He elaborates.

“Silicon Valley has a no-lose culture: you join a startup, and either it succeeds, in which case you win, or else it doesn’t, in which case you just join another. Failure is victimless, and indeed can be worn as a badge of honor. And precisely because failure is so socially acceptable, it is also extremely common; young companies regularly take crazy existential risks because the downside (another free roll of the dice) is so acceptable, while the upside is unlimited.”

It’s also worth pointing out that even the upside outcome to startup culture is hard to map onto the news business (is there an example of one to point to, what would count as true success) A real startup that grows maybe goes public or gets sold (either to be absorbed or to be raided for its technology), and learns to do new, and seemingly unrelated things (say a retail shipping company that becomes a TV studio).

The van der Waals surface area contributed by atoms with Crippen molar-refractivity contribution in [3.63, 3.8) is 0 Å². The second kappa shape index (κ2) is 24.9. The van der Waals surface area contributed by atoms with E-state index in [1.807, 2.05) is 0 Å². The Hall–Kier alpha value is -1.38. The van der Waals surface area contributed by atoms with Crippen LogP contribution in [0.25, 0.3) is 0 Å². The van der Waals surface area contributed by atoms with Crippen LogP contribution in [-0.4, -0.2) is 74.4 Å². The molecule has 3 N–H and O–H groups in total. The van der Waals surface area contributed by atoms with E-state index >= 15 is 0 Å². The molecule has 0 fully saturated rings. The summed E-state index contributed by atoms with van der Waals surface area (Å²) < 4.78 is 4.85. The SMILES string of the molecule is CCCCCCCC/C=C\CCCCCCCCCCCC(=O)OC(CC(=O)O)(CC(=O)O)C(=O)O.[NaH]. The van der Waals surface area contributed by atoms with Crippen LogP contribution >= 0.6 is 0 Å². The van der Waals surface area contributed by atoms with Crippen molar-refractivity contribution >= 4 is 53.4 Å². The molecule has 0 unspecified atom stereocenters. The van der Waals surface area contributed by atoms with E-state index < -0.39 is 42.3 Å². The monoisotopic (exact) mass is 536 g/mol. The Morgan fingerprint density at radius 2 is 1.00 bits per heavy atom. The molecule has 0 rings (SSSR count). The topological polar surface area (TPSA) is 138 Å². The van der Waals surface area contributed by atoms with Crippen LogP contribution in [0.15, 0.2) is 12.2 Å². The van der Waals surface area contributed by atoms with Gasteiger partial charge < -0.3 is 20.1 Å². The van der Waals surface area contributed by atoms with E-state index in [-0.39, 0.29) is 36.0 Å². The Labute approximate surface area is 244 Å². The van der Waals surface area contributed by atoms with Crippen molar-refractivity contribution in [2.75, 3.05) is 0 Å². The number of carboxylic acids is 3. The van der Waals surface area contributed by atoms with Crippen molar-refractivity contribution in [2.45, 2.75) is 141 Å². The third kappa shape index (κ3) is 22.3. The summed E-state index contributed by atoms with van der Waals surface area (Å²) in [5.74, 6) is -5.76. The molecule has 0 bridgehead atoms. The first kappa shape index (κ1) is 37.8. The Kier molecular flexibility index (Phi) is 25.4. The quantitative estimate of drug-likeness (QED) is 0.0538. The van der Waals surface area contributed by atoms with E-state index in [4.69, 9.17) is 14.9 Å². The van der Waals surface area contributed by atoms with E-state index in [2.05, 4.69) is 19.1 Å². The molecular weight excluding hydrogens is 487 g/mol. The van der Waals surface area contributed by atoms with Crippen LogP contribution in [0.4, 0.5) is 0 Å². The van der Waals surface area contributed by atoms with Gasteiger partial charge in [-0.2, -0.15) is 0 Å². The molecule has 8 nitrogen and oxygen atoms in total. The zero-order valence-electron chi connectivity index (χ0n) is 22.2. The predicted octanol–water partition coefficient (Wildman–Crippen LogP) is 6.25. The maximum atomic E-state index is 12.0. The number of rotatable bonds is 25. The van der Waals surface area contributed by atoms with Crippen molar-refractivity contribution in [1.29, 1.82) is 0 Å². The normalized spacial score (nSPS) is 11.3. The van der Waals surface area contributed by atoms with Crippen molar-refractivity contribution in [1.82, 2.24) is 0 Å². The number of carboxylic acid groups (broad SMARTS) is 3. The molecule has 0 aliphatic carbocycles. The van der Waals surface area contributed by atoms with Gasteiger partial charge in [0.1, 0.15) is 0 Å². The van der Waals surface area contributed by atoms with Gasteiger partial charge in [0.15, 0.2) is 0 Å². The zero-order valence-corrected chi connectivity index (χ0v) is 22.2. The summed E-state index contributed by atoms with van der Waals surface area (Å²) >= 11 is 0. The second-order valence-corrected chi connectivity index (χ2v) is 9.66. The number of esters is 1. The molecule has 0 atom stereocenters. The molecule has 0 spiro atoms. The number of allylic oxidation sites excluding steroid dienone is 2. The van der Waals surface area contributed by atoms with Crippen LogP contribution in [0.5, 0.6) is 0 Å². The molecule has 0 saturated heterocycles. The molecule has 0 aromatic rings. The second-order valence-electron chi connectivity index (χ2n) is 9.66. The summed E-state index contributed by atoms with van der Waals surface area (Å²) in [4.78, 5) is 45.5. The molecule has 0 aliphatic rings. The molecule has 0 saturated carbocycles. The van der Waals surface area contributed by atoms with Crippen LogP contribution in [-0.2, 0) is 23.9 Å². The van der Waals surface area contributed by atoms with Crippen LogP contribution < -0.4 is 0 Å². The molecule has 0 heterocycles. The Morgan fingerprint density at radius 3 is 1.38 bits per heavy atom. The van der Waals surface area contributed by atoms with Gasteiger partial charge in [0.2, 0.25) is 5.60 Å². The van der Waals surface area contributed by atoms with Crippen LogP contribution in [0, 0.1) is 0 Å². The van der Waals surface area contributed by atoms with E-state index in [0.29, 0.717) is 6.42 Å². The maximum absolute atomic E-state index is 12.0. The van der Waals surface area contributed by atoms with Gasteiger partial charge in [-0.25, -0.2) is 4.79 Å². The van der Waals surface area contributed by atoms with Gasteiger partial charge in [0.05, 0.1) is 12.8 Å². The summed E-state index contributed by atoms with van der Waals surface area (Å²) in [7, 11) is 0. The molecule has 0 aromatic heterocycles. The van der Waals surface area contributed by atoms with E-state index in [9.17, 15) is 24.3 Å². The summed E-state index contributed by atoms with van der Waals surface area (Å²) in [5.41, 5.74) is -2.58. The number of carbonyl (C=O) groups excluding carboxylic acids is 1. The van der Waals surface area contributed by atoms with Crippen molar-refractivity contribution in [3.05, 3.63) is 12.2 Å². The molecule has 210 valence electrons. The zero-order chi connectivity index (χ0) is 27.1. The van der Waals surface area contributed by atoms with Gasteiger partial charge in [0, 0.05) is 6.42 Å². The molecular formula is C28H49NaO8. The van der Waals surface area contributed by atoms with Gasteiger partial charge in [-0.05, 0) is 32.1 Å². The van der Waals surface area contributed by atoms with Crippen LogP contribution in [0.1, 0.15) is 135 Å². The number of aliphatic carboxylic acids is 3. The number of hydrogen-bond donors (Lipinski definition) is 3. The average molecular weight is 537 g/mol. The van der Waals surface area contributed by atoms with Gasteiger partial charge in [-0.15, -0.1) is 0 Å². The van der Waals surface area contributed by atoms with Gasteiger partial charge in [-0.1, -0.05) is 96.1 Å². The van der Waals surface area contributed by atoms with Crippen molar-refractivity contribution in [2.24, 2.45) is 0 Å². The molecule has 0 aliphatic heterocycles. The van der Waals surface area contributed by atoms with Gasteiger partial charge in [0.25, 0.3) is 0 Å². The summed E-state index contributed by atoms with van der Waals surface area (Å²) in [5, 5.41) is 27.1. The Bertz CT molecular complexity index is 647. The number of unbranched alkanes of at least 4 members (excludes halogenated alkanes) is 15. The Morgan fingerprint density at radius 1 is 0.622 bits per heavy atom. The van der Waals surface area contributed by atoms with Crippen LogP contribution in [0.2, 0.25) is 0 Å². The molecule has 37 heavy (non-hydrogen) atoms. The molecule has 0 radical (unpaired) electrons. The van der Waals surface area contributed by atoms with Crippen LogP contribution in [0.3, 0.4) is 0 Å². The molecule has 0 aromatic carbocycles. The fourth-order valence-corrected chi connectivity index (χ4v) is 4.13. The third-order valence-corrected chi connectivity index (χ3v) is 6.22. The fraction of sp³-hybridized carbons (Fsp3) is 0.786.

Perhaps newspapers can morph in such ways, but Ward makes another point, namely that it’s not in their DNA:

You are not a startup.

Jim Brady, founder of Billy Penn, the online news site in Philadelphia, raises his voice when he makes that point. “You are not a startup!” he repeats. The fact that your organization is an established business means you don’t qualify as an initiative with no history, no customers and no brand.

How do you behave like a start up if you are curating a legacy and a brand that goes back a century? If the “shit” you want to break is who you are, why do you expect a start up that breaks that to succeed? Deep down, do you even want it to?